On 2 April 2002, the State secretary for OCenW asked the Restitutions Committee for its advice regarding an application for the restitution of the painting ‘Venus in Vulcan’s Smithy’ after F. Boucher (NK 3298). On 10 October 2001, Mr. M. had, also on his sister’s behalf, applied to the State secretary for restitution of this painting, which originally had been owned by his Jewish grandparents.
Summary of documentary report
The painting ‘Venus in Vulcan’s Smithy’, a copy (dated to the second half of the18th century) after a painting by F. Boucher, was part of the Dutch national art collection (inventory number NK 3298). It was discovered that before and during the war the painting had belonged to Mrs. M.-M, who originally was of Hungarian nationality. During the war, as a result of the anti-Jewish measures, she had been forced to surrender the painting to Lippmann, Rosenthal & Co., the German body specialising in looting. The records of this body, part of which had been preserved and were found after the war, provided a detailed list of the valuables that she had surrendered. As was common practice for these bodies during the war, this painting was re-sold to a German art dealer. Mrs. M.-M. did not survive the war, and neither did many of the members of her immediate family.
In 1948, the painting was recovered and initially deemed to be the former property of Mrs. M.-M. However, an application for the restitution of the painting by the son of Mrs. M.-M would prove to be a long and difficult process. In the end, at the end of the 1950s, the claim foundered on complications regarding tax debts of Mrs. M.-M.’s spouse, Mr. M., as the tax authorities tried to confiscate assets from his estate. Aside from questions that arose regarding the tax assessments imposed on Mr. M. during the war, it appeared in addition that an important aspect of property law had been overlooked at that time. The painting had been classified as part of Mr. M.’s estate whereas in fact it had belonged to Mrs. M.-M. Even though Mr. M. and Mrs. M.-M. were married, they did not have any matrimonial property and had lived apart. Therefore, the painting had never been part of Mr. M.’s assets.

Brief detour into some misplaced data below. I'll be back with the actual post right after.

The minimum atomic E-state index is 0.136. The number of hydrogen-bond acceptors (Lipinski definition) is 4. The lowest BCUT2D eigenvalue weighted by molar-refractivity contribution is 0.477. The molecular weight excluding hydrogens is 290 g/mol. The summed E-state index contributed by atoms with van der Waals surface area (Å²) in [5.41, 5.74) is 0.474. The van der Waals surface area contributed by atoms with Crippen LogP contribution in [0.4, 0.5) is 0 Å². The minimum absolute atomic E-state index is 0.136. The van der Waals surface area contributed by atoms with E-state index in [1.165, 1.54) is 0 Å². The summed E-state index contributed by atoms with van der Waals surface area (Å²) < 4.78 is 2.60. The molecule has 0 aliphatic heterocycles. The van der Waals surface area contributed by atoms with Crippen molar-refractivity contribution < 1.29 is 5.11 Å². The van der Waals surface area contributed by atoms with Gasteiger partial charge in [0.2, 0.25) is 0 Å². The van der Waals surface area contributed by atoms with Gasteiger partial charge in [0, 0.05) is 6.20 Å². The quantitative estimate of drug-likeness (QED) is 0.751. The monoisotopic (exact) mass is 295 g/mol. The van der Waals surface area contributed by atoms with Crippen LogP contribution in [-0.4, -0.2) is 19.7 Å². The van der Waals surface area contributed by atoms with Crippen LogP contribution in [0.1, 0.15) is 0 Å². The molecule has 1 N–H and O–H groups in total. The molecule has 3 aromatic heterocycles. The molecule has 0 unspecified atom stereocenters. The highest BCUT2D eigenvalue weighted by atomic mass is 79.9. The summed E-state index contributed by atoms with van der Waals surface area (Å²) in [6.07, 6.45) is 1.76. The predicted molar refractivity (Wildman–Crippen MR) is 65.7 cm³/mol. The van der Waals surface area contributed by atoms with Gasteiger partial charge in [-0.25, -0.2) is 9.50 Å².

In the meeting on 22 April 2002, the Restitutions Committee decided on its advice, namely that the painting should be restituted to the heirs of Mrs. M.-M. The committee considered it proven that Mrs. M.-M. was the former owner of the painting and that the loss of possession during the war had been involuntary. In the committee’s opinion, the application by the grandson of Mrs. M.-M. had, within the context of the government policy, to be seen as a new claim. Now that it had been established that the earlier decision was based on the erroneous assumption that Mr. M. was the owner of the painting, a decision made on this basis could not be deemed to be valid.
The State secretary for OCenW adopted this advice and ruled in favour of the restitution of the painting.
Venus in Vulcan’s Smithy after F. Boucher